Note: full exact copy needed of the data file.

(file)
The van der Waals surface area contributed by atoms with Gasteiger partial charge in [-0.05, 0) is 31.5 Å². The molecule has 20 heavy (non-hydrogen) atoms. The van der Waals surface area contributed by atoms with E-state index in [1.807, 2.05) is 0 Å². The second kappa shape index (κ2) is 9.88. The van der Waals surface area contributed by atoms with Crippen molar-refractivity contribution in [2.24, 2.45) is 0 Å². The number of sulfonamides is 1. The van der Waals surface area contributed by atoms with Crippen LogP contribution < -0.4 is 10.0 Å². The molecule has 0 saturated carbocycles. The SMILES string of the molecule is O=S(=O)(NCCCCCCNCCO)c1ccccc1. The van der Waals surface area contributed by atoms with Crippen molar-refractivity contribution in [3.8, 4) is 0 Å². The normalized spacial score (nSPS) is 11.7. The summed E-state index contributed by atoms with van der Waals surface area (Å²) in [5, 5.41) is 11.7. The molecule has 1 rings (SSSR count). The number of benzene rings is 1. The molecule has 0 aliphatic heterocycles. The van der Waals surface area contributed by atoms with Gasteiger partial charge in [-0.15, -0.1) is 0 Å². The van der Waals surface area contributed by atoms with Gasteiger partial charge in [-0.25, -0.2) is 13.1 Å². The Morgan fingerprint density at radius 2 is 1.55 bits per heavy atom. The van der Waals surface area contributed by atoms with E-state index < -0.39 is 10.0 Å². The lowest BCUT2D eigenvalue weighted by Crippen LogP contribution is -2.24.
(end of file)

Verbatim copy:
The van der Waals surface area contributed by atoms with Gasteiger partial charge in [-0.05, 0) is 31.5 Å². The molecule has 20 heavy (non-hydrogen) atoms. The van der Waals surface area contributed by atoms with E-state index in [1.807, 2.05) is 0 Å². The second kappa shape index (κ2) is 9.88. The van der Waals surface area contributed by atoms with Crippen molar-refractivity contribution in [2.24, 2.45) is 0 Å². The number of sulfonamides is 1. The van der Waals surface area contributed by atoms with Crippen LogP contribution < -0.4 is 10.0 Å². The molecule has 0 saturated carbocycles. The SMILES string of the molecule is O=S(=O)(NCCCCCCNCCO)c1ccccc1. The van der Waals surface area contributed by atoms with Crippen molar-refractivity contribution in [3.8, 4) is 0 Å². The normalized spacial score (nSPS) is 11.7. The summed E-state index contributed by atoms with van der Waals surface area (Å²) in [5, 5.41) is 11.7. The molecule has 1 rings (SSSR count). The number of benzene rings is 1. The molecule has 0 aliphatic heterocycles. The van der Waals surface area contributed by atoms with Gasteiger partial charge in [-0.15, -0.1) is 0 Å². The van der Waals surface area contributed by atoms with Gasteiger partial charge in [-0.25, -0.2) is 13.1 Å². The Morgan fingerprint density at radius 2 is 1.55 bits per heavy atom. The van der Waals surface area contributed by atoms with E-state index < -0.39 is 10.0 Å². The lowest BCUT2D eigenvalue weighted by Crippen LogP contribution is -2.24.